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06/08/2005

The Rehabilitation Of Consumer Internet VCs

Just a short time ago any VC that mentioned “consumer internet” would have been summarily executed and had their body left in a box by the side of Sand Hill Road a la Ned from Unforgiven.  Faced with such a reception, most “consumer internet” VCs either laid low somewhere in the Santa Cruz Mountains or entered the internet VC protection program, otherwise known as software investing.  Ah, what a difference a couple of years make.

These days it is almost fashionable for consumer internet VCs to come out of hiding and declare that they never lost faith… they just got distracted.  It is a performance that often times would make St. Peter blush.

A Cautionary Tale
If anything the resurgence of interest in consumer internet investing offers a cautionary tell about the increasingly fickle nature of venture capital investing.  An investment space that was supposedly “dead” just a short time ago, is now white hot.   Yet anyone following the core trends of consumer Internet usage in the US over the past few years would have known that the consumer internet was anything but dead.  Since 2000, the percent of US consumers that use the Internet is up from less than half to over 2/3rds.  This increased usage, combined with heavy broadband adoption and increasing e-commerce activity has created an extremely vibrant and dynamic consumer internet market.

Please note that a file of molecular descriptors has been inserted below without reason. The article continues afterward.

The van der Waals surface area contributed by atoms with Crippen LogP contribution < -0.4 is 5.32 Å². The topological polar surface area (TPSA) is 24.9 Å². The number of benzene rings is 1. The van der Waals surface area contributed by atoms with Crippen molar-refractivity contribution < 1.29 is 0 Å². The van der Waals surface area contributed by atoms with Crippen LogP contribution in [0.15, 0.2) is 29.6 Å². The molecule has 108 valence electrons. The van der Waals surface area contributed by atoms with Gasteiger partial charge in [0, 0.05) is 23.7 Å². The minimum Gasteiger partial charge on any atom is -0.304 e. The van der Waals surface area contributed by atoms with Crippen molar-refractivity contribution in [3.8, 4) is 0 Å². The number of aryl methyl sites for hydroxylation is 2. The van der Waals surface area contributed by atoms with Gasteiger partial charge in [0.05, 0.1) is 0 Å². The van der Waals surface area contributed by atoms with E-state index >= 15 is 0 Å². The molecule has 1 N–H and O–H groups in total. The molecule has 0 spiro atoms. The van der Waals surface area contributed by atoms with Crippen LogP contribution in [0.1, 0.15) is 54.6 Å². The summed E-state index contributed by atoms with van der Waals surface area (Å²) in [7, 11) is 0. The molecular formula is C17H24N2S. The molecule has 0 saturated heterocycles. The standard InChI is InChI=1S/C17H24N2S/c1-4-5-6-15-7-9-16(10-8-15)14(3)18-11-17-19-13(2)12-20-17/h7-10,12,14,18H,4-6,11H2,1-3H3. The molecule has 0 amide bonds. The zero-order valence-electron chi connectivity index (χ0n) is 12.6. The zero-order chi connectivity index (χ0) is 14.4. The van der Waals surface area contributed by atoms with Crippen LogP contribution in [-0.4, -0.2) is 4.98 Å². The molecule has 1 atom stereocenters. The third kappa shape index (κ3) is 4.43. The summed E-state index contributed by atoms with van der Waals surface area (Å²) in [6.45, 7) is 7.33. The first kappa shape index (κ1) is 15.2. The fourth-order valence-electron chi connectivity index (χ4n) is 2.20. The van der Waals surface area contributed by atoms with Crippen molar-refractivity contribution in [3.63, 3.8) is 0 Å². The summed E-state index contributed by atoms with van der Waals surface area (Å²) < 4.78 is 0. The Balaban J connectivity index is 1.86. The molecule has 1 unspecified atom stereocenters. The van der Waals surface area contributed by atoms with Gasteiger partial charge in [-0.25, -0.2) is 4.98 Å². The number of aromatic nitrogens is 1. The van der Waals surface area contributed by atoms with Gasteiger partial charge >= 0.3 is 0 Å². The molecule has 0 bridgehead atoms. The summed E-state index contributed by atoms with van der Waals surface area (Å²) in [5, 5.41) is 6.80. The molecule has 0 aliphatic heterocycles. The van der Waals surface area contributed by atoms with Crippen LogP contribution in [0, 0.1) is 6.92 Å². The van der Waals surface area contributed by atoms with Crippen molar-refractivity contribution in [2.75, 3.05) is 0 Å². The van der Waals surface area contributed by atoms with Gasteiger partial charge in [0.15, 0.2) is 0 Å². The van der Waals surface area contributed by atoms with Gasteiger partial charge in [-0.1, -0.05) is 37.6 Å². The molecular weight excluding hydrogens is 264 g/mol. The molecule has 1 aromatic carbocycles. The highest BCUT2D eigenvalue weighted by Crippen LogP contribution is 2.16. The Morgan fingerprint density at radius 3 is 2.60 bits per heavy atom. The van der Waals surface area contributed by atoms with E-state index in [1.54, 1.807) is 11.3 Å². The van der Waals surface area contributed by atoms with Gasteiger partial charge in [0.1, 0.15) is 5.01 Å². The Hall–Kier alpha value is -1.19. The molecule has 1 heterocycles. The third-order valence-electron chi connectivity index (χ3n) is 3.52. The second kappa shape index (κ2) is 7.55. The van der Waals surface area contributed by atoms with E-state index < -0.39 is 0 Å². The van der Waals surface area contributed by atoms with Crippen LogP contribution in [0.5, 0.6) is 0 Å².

The reality is that the VCs that will make the most money off of the great consumer internet “re-rush” of 2005 are the few that put money to work in consumer internet startups during the dark ages of 2001-2003.  Unfortunately, thanks to the group think that pervades Silicon Valley very little money was actually put to work during that time because no one wanted to end up like Ned.    Now that Google has shown the light and there is no longer a stigma attached to consumer internet VC investing, there’s little chance that VCs making new investments will end up like Ned, but there’s also little chance that they will make outsized returns because everyone else is plowing money into the space driving up valuations and funding marginal deals.

Perhaps the best lesson from all this is that given the increasingly competitive and fickle nature of venture capital the best place to invest is the one that is the most out of favor according to conventional wisdom.

June 8, 2005 in Internet, Venture Capital | Permalink

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